Eighth-graders Ben Alger and Julia Whitten, junior Samantha Nieberle, and senior Rachel Jones received the awards.

According to Powers, Manchester-Essex did better than all other schools of its size in Massachusetts and better than many larger schools as well.  The school had the highest number of winners in its history.

In both the middle and high school, 13 entries were awarded a Silver Key and 14 received an Honorable Mention, Powers said.

“I’m very happy, very proud of our art students and our program,” Powers said.

Jones was awarded a Gold Key for her senior portfolio in photography, consisting of eight images and a statement.  According to art teacher Caroline Epp, this is the first time in a long time that a Manchester-Essex student has received a Gold Key for a photography portfolio.

“I’m very proud,” Epp said.  “I’m particularly happy for Rachel Jones.”

The Boston Globe Scholastic Art Awards judges select the recipients of these awards based on excellence in three criteria: originality, technical skill, and emergence of a personal vision, Powers said.  Despite Powers’ not liking “teaching to contests,” Manchester-Essex “had a strong showing,” she said.

The results of the competition show how dedicated Manchester-Essex art students are, Epp said.

“I am thankful for the support from the administration and community in supporting the art program,” she said.

“Our program will only become stronger,” Powers said.

The Gold Key and Silver Key artwork will be displayed in the State Transportation Building until April 7.

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Citylab successfully extends students’ knowledge

Boston University’s interactive student program, “Citylab,” visited the biology classes to aid students in hands-on lab experiments.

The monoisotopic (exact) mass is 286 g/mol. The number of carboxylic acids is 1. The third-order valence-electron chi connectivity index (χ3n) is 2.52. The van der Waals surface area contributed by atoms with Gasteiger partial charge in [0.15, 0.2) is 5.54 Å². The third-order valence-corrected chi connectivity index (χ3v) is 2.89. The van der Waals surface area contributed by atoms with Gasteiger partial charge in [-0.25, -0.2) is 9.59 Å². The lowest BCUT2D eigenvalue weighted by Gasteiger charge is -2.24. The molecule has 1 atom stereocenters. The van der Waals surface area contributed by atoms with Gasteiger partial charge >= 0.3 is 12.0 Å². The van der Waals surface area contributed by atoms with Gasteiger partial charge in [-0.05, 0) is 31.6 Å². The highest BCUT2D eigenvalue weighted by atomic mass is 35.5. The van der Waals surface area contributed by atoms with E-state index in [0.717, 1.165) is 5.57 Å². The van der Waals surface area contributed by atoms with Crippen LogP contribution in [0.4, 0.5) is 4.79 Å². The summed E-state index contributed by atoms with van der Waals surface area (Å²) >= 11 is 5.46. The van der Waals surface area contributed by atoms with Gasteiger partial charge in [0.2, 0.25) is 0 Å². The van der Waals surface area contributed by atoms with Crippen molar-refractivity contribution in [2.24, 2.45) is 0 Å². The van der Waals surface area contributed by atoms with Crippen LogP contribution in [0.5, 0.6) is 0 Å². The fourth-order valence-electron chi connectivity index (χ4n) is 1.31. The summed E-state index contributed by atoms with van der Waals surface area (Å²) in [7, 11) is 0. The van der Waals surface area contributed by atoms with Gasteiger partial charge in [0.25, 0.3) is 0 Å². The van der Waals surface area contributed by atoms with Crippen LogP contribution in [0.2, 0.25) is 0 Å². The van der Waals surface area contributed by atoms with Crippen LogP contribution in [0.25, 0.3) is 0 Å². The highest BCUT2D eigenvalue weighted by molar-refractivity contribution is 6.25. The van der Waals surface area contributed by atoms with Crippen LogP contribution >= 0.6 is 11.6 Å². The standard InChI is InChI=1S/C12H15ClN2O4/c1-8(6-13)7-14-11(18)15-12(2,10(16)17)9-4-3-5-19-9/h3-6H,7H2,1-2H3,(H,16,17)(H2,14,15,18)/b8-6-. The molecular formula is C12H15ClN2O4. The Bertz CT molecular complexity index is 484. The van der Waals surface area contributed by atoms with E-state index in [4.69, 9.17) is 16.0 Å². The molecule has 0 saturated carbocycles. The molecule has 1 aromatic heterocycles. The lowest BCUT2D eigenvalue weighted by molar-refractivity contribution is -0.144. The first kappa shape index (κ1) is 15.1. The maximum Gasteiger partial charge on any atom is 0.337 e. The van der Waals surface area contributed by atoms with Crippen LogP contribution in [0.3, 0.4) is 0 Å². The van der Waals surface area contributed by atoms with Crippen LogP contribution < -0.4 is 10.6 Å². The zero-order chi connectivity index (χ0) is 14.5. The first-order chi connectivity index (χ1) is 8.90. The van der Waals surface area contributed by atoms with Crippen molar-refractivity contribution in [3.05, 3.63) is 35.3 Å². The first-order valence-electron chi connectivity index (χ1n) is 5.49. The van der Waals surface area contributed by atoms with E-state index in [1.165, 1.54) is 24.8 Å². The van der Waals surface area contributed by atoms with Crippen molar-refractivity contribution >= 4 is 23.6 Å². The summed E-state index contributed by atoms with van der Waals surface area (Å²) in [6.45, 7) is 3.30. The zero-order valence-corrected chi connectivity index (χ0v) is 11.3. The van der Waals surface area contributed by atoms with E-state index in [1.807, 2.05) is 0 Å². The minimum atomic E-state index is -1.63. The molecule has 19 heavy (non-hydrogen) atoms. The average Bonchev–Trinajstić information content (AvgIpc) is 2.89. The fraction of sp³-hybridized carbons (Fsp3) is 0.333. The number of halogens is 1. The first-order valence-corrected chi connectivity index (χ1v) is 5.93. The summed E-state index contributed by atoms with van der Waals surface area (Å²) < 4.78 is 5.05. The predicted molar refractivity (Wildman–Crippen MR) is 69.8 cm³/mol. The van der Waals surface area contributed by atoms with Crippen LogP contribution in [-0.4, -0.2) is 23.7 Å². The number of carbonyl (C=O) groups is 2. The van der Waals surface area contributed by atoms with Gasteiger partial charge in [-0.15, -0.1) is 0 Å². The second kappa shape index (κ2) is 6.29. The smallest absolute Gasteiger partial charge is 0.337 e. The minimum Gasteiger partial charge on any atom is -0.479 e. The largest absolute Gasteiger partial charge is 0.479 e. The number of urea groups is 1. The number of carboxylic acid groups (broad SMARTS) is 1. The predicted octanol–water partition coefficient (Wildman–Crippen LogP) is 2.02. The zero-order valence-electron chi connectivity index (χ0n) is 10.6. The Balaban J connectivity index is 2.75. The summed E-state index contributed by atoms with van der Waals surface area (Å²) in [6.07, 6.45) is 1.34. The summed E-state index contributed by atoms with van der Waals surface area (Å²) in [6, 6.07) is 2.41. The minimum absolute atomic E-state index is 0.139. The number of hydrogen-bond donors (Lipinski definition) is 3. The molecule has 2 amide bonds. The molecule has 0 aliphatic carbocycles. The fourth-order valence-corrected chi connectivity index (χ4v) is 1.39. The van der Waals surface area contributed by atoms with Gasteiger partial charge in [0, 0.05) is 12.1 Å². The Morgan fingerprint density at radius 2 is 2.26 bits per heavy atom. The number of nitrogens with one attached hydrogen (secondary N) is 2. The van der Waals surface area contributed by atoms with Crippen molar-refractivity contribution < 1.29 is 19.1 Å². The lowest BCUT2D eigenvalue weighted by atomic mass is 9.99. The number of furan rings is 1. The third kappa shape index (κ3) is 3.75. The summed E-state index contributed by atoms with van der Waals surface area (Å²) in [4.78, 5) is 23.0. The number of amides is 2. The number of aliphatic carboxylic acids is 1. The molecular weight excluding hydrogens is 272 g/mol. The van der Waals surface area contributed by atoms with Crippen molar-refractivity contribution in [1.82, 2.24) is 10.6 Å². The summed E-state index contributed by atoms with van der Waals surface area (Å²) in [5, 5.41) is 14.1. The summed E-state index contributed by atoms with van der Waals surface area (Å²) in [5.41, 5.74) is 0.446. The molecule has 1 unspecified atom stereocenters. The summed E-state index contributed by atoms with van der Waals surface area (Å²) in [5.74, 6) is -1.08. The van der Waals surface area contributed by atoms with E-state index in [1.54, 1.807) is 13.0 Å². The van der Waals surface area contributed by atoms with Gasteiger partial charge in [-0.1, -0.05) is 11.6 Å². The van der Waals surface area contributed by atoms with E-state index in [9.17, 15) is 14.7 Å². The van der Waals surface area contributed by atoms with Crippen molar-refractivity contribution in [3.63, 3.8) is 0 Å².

By Ellen Burgess

INDEPENDENT EDITOR

  Boston University’s interactive student program, “Citylab,” visited the biology classes to aid students in hands-on lab experiments.

  From Feb. 7-11 the Citylab bus came loaded with the equipment necessary for the experimental lab students would be performing. The bus remained parked in the teacher parking lot for the duration of the week. 

  “Citylab’s purpose was to enhance the bio curriculum by providing hands-on experience in biotechnology,” high school biology teacher Dr. Maria Burgess said.

  “Citylab can also offer our students the opportunity to perform high-end bio tech labs,” science department chair Erica Everett said.

  According to Burgess, students from the CP level to the AP level classes participated in the event, although performing different labs. The sophomore biology classes studied hemoglobin protein structure, a protein that carries oxygen in the red blood cells of vertebrates, while the AP students studied gel electrophoresis, a process used to compare the size of different strands of DNA.

  “We had specific goals. For the AP students, we performed a lab important for the AP exam, and for sophomores we did an electrophoresis lab involving sickle hemoglobin and normal hemoglobin,” Everett said.

  This year was the sophomores’ first time attending Citylab; however, AP students attended the lab while sophomores, resulting this year in their second time in the environment.

  “I did the same lab last year in Boston, and doing it again was interesting since it was in a bus that still had all the equipment necessary. Though it was the same, it felt new and different since it was in a different location,” AP Biology student junior Jeffrey White said.

  “I would say it was pretty cool that we got to use real samples from people with anemia,” sophomore student Kurt Statz-Geary said.